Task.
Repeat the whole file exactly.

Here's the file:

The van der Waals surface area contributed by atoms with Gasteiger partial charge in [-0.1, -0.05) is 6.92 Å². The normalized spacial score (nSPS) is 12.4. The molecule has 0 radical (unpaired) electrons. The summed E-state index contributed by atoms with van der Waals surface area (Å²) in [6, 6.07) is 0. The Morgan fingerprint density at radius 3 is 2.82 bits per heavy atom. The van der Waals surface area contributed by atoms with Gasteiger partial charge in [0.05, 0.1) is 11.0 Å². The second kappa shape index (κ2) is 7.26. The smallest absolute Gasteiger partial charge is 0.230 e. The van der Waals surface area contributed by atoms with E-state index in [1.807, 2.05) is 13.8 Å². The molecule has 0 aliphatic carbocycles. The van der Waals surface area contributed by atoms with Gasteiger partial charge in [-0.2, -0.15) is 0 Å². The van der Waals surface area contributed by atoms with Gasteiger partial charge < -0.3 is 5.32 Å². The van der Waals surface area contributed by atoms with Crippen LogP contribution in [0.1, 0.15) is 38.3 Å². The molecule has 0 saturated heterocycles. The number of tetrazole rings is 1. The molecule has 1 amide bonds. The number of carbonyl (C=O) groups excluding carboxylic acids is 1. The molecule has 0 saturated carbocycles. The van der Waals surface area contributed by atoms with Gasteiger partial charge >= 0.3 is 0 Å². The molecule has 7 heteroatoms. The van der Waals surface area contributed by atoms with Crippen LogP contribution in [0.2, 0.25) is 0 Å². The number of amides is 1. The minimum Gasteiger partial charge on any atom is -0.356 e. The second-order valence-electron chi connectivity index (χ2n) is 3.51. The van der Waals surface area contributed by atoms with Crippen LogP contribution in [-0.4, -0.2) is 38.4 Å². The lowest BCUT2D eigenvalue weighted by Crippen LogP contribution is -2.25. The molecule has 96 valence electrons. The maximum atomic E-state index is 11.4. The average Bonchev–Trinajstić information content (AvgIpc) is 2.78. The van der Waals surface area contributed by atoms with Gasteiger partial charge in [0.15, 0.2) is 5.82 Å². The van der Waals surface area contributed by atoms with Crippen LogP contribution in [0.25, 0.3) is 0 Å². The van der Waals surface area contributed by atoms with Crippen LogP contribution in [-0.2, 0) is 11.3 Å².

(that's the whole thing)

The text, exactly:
The van der Waals surface area contributed by atoms with Gasteiger partial charge in [-0.1, -0.05) is 6.92 Å². The normalized spacial score (nSPS) is 12.4. The molecule has 0 radical (unpaired) electrons. The summed E-state index contributed by atoms with van der Waals surface area (Å²) in [6, 6.07) is 0. The Morgan fingerprint density at radius 3 is 2.82 bits per heavy atom. The van der Waals surface area contributed by atoms with Gasteiger partial charge in [0.05, 0.1) is 11.0 Å². The second kappa shape index (κ2) is 7.26. The smallest absolute Gasteiger partial charge is 0.230 e. The van der Waals surface area contributed by atoms with E-state index in [1.807, 2.05) is 13.8 Å². The molecule has 0 aliphatic carbocycles. The van der Waals surface area contributed by atoms with Gasteiger partial charge in [-0.2, -0.15) is 0 Å². The van der Waals surface area contributed by atoms with Gasteiger partial charge < -0.3 is 5.32 Å². The van der Waals surface area contributed by atoms with Crippen LogP contribution in [0.1, 0.15) is 38.3 Å². The molecule has 0 saturated heterocycles. The number of tetrazole rings is 1. The molecule has 1 amide bonds. The number of carbonyl (C=O) groups excluding carboxylic acids is 1. The molecule has 0 saturated carbocycles. The van der Waals surface area contributed by atoms with Gasteiger partial charge >= 0.3 is 0 Å². The molecule has 7 heteroatoms. The van der Waals surface area contributed by atoms with Crippen LogP contribution in [0.2, 0.25) is 0 Å². The number of amides is 1. The minimum Gasteiger partial charge on any atom is -0.356 e. The second-order valence-electron chi connectivity index (χ2n) is 3.51. The van der Waals surface area contributed by atoms with Crippen LogP contribution in [-0.4, -0.2) is 38.4 Å². The lowest BCUT2D eigenvalue weighted by Crippen LogP contribution is -2.25. The molecule has 96 valence electrons. The maximum atomic E-state index is 11.4. The average Bonchev–Trinajstić information content (AvgIpc) is 2.78. The van der Waals surface area contributed by atoms with Gasteiger partial charge in [0.15, 0.2) is 5.82 Å². The van der Waals surface area contributed by atoms with Crippen LogP contribution in [0.25, 0.3) is 0 Å². The van der Waals surface area contributed by atoms with Crippen LogP contribution in [-0.2, 0) is 11.3 Å².